This article dates back to July of 2010. It was published at Wrytestuff.com and received very interesting comments and insights. In other words, my obsession with adding the “Fun” factor to education is not new!Only recently, thanks to my virtual mentor Mark Mcguinness , I figured out a way to put it into action. ( I will write a tribute post for Mark later on as I learned a tone from him for free!)
Daring to Dream the Impossible! Can Education Ever be “Fun”?!
I had a very interesting and rather unusual experience with education that I want to share with you. When I completed high school, I was living in a small Egyptian city called Ismailia. Still, my father encouraged me to apply to the American University in Cairo (AUC) because three of my cousins were studying there. So, I did and I was required to take two qualifying tests: English and Aptitude.
To my dismay, I failed English and my high school grade was 76%. That’s why, I was told that I had to take an extensive English course and pass it to be admitted to the university. That was fine with me but I was also required to pay a lot, and I mean a lot, of money because my high school grade was “average”!
So, I gave up and actually enrolled in another “average” university. Few months later, I received a heartwarming letter form AUC telling me that I was among the highest scores in the aptitude test and, as an exception, I may pay much lower fees! But I still needed to take their English course first. (This course was so good to the extent that the easiest “A” in my academic history was in English literature!)
You could imagine how I felt at this moment! Suddenly, I was no longer an average student and my amazing educational experience saw the light. Here are just two examples of how my university days were mind blowing!
* – In a psychology course, I didn’t study a word for the mid-term exam but the question was rather interesting. So, I made up an answer and expressed my personal opinion that turned out to be the complete opposite of the book. I was ready to drop the course gracefully after receiving my “F” grade but to my surprise, I got a “B-” and the professor wrote me a “praise poem” in which he acknowledged my reasoning skills and in the end, he added a minor remark that my answer had nothing to do with the given book!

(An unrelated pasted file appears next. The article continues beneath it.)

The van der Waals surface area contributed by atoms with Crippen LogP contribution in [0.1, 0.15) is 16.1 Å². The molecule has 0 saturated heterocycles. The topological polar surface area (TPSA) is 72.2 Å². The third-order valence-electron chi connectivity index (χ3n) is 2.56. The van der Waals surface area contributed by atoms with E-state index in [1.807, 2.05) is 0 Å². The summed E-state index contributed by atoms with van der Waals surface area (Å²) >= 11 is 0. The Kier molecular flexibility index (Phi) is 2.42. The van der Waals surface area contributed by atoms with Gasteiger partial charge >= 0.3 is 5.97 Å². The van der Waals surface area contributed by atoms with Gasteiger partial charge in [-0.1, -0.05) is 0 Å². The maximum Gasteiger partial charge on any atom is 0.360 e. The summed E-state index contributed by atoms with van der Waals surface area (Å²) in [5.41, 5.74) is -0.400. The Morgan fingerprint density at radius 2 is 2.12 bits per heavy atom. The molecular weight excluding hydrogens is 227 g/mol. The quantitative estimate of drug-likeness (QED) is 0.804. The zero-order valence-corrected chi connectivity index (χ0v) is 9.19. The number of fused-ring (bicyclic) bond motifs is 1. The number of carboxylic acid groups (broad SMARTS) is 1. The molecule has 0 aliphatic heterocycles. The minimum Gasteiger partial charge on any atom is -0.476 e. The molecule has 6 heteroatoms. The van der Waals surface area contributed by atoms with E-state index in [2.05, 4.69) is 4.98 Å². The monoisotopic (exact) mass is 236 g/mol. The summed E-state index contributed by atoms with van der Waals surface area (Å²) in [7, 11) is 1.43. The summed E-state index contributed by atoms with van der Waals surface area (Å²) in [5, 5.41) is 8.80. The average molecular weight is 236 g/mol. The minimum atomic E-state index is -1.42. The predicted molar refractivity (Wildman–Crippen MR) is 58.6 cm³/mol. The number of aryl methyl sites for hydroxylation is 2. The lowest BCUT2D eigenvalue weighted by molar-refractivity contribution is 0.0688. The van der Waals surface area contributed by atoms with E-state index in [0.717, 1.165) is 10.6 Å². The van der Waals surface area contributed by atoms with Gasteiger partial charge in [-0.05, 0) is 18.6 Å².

– – I wanted to join the “Model United Nations” and because politics was not my cup of tea so to speak, I did crazy readings in order to pass the qualifying interview. However, all my hard word was in vain because the question I was asked was opinion-based not knowledge-based! The interviewer said: “If you were a president of a country and you caught some spies from a threatening country, would you use torture to obtain critical information from them?”. My answer was: “No because they could easily give me misleading information”. This is why I was accepted because I had good persuasion skills and managed to support my argument!
What was mind blowing to me is that in these situations I was acknowledged for my “competencies” not my knowledge! Obviously, I didn’t study for the aptitude test nor the psychology test and my extensive political readings didn’t do me any good!
As a result, for the first time in my life I started to LOVE education to the extent that I took extra courses! So, even the knowledge that I was lacking was no longer a problem.
Based on this experience, I can objectively say that the Western educational system is far more advanced than the Middle Eastern one.
Having said that, I still believe that education in the West needs more “tweaking”. When Bill Gates, the richest man alive and also a college dropout, gave a speech in the graduation ceremony of a highly acclaimed university, he said that he was asked to address graduating students because the faculty knows that if he spoke to freshmens, they will leave university!!
Look at someone like Anthony Robbins for example. He doesn’t have a formal education but he couched key political figures and CEOs! Do you think he is the ghost writer of the famous “We don’t need your education” song?!
Also, after living in Canada, I found that changing careers several times is very common which means that the current educational system doesn’t give students enough tools to discover their true passions early on. Instead, they have to go through a life-wasting trial and error phase to figure it out!
If some genius invented the time machine and I managed to go back to my university years, I would major in mass communication and minor in theatre. But what actually happened is that I majored in computer science and minored in electronics!! Although I was very fortunate to join AUC, I was still unable to decide the right career path except much later.
So, I guess both the east and the west should take a close look at what “planet Japan” is doing. It is the only country I know of that helps children discover their true potentials and nurture them. In fact, every student in Japan has a plant that he must water regularly. The same plant grows with him throughout his educational journey as a symbol of how education makes him grow as well. Isn’t that fascinating?!
Also we need to understand why students dread going to school. It’s because education doesn’t have the “fun” factor! Based on my readings, when people laugh, their capacity to acquire information increases 18 times! Imagine if students were educated through artistic and creative activities! My brother’s 6 th grade science teacher explained the digestive system by making up a song about it! Yes, you guessed right: my brother never forgot it since then.
That’s why, in my humble opinion, I strongly believe that adding the “fun” factor to education is not only essential but also very doable. What do you think?
Now, after a year and half, I am repeating the same question: What do you think?